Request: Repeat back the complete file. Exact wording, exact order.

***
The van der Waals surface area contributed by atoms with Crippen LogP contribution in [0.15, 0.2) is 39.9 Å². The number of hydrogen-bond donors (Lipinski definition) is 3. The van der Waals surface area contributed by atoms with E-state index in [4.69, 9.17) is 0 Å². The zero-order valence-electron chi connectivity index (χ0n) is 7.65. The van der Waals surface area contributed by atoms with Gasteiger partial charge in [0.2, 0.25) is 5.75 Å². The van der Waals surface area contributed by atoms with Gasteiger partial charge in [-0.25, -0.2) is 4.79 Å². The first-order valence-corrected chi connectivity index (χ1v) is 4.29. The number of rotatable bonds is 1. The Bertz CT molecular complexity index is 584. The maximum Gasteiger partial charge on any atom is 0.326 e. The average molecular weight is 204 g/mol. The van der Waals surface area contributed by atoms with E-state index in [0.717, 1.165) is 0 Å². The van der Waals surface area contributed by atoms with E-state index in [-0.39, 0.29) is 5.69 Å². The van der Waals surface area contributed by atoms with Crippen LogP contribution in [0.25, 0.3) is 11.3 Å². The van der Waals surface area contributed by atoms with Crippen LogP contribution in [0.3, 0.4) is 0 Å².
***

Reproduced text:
The van der Waals surface area contributed by atoms with Crippen LogP contribution in [0.15, 0.2) is 39.9 Å². The number of hydrogen-bond donors (Lipinski definition) is 3. The van der Waals surface area contributed by atoms with E-state index in [4.69, 9.17) is 0 Å². The zero-order valence-electron chi connectivity index (χ0n) is 7.65. The van der Waals surface area contributed by atoms with Gasteiger partial charge in [0.2, 0.25) is 5.75 Å². The van der Waals surface area contributed by atoms with Gasteiger partial charge in [-0.25, -0.2) is 4.79 Å². The first-order valence-corrected chi connectivity index (χ1v) is 4.29. The number of rotatable bonds is 1. The Bertz CT molecular complexity index is 584. The maximum Gasteiger partial charge on any atom is 0.326 e. The average molecular weight is 204 g/mol. The van der Waals surface area contributed by atoms with E-state index in [0.717, 1.165) is 0 Å². The van der Waals surface area contributed by atoms with E-state index in [-0.39, 0.29) is 5.69 Å². The van der Waals surface area contributed by atoms with Crippen LogP contribution in [0.25, 0.3) is 11.3 Å². The van der Waals surface area contributed by atoms with Crippen LogP contribution in [0.3, 0.4) is 0 Å².